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What Every Crypto Buyer Should Know About OpenSea, The King Of The NFT Market

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In March 2020, as Covid-19 began to spread, OpenSea founders Devin Finzer and Alex Atallah held a gut-check phone call. Their five-person startup had built a platform on which users could create, buy and sell all sorts of nonfungible tokens (NFTs)—computer files used to track ownership of unique digital assets like art and music on a ledger known as a blockchain. Yet 26 months after going live, they had just 4,000 active users doing $1.1 million in transactions a month, which translated (given OpenSea’s 2.5% sales commission) to a paltry $28,000 in monthly revenue. The NFT market had a “dead feeling,” recalls CTO Atallah, who conducted his side of the call from the basement of his parents’ Colorado home, where he had gone to work as New York locked down. Ominously, Rare Bits, a direct and better-funded competitor, had just announced it was folding. The pair set a do-or-die goal of doubling business by the end of the year—and met it in September.
Year of the NFT: Cofounders Alex Atallah (left) and Devin Finzer in OpenSea’s new SoHo office. The company, launched in 2018, is on track to exceed $300 million in revenue this year, up from less than $1 million in 2020.
Finally, in February 2021, the NFT market roused from hibernation—and went crazy. In July, OpenSea processed $350 million in NFT trades. That same month, in a round led by Andreessen Horowitz, it raised $100 million in venture capital at a $1.5 billion valuation. In August, as NFT hype (and FOMO) reached a fever pitch, volume spiked tenfold to $3.4 billion—an $85 million commission windfall for OpenSea in a month when it likely burned less than $5 million on expenses. Although transactions have since retreated to around $2 billion a month, the platform now has 1.8 million active users and a dominant share of the market. It’s up to 70 employees and is scouting for dozens more, including much-needed customer service reps.
Recently, there’s been talk of another round of venture investment at a valuation that could reach $10 billion. With a 19% ownership stake each, CEO Finzer, 31, and Atallah, 29, are centimillionaires on the cusp of becoming crypto’s newest billionaires.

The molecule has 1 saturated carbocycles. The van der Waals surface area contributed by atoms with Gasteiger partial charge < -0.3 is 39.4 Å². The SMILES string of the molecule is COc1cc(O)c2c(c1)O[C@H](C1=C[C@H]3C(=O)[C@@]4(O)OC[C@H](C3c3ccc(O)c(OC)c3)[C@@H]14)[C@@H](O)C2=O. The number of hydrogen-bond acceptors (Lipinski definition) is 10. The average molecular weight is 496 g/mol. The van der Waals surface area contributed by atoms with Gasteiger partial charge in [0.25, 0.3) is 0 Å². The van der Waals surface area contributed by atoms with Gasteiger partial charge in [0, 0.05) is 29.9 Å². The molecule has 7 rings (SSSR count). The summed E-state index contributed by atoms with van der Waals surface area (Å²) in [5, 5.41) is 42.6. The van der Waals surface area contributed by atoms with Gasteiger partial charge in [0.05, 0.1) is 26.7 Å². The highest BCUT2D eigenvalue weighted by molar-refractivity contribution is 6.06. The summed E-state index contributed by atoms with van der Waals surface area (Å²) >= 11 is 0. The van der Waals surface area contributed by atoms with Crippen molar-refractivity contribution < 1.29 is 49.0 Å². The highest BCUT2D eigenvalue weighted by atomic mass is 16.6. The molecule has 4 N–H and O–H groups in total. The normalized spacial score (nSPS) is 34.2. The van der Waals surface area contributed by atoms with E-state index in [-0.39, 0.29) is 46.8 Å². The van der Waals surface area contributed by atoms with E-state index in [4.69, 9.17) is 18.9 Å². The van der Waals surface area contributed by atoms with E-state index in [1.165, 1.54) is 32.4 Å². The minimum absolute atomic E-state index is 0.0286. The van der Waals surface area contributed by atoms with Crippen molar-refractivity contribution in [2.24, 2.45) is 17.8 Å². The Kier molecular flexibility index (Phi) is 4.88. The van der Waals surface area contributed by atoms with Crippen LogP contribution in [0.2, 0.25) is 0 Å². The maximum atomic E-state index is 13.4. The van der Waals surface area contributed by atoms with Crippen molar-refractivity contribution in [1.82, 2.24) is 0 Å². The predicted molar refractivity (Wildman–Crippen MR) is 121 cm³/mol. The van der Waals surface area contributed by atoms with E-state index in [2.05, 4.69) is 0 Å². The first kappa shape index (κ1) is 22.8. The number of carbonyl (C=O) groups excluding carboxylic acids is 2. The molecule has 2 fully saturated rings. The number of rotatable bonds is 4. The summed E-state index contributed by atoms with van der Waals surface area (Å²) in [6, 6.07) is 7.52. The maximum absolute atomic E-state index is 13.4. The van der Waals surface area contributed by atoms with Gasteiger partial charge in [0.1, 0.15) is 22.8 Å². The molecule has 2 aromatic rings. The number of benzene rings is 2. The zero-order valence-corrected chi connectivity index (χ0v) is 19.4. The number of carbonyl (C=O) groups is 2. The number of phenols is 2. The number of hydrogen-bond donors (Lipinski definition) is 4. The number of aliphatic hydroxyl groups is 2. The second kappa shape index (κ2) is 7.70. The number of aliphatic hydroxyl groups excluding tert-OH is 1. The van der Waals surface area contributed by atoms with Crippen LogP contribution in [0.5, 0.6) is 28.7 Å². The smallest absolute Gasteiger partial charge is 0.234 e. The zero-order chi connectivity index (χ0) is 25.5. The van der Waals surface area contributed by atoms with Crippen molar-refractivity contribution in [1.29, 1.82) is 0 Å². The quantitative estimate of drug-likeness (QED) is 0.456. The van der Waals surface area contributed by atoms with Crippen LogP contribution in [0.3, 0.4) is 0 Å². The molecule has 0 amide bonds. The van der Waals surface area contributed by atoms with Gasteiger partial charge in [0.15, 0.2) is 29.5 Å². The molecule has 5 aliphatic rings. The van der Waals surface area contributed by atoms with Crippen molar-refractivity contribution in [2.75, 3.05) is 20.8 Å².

Yet Atallah was humble as he chatted in November at a restaurant in New York’s kitschy new Margaritaville Resort Times Square, sitting near its 32-foot Statue of Liberty replica, which hoists a cocktail instead of a torch. He was there for the third annual NFT.NYC convention, which boas­ted 5,500 registrants with 3,000 on the waiting list. Young enthusiasts prowled the hotel wearing Bored Ape Yacht Club sweatshirts—a tribute to a collection of 10,000 simian NFTs whose owners treat it as a social club as much as a collectible or investment.
You might say humility was at the heart of Finzer and Atallah’s successful strategy. Some advisors had urged them to specialize in an NFT niche—say, art, gaming or music. But they opted to build a category-agnostic platform because they didn’t think they were prescient enough to predict which NFT types would catch on.
Beyond casting a wide net, Finzer says, OpenSea has thrived simply by “being in the right place at the right time” and listening to users about what they want. The platform tracks NFTs on ethereum and other blockchains, and all purchases are made in crypto. Sellers can opt for a fixed-price or auction format. Artists can reserve a percentage of each resale price. Ultimately, Finzer sees the NFT ownership verification model working for anything from concert tickets to real estate—he’s just not sure what will succeed when. “I’ve always had a pretty gray view of the future,” he says.
Despite its sudden success, OpenSea faces big and varied risks—from fraud and another NFT market bust to new competition. In October, Coinbase, the nation’s largest crypto exchange and an original investor in OpenSea, announced it will launch its own NFT peer-to-peer marketplace. Within weeks, Coinbase had 2.5 million sign-ups for its waiting list, and CEO Brian Armstrong was predicting the new business “could be as big or bigger” than its core crypto trading business.
‎‎‎Stephen Curry bought this Bored Ape (#7990) NFT in August for $180,000. He’s not the only celebrity who owns an ape—Jimmy Fallon and Mark Cuban have their own simians.
OpenSea’s open-market approach heightens the risk of counterfeits, scams and fraud—just ask Amazon or eBay. For example, a scammer can copy an image of someone else’s art and sell it as an NFT on OpenSea. Finzer says the site is working on an automated way to spot fakes and has moderators who investigate suspicious offerings. Still, people can present problems too. In September, Finzer requested the resignation of OpenSea’s head of product after Twitter users discovered a crypto wallet linked to that executive was buying NFTs shortly before they appeared on the price-moving OpenSea home­page—in other words, he was allegedly frontrunning his own employer’s decisions.
While they come across as humble, OpenSea’s founders are hardly low on ambition. Raised in the Bay Area by a physician mom and a software engineer dad, Finzer says he was “devastated” to be rejected by Harvard, Stanford, Princeton and Yale. (He settled for Brown.) After a short stint as a Pinterest software engineer, he cofounded his first startup, Claimdog, in 2015 and sold it to Credit Karma a year later.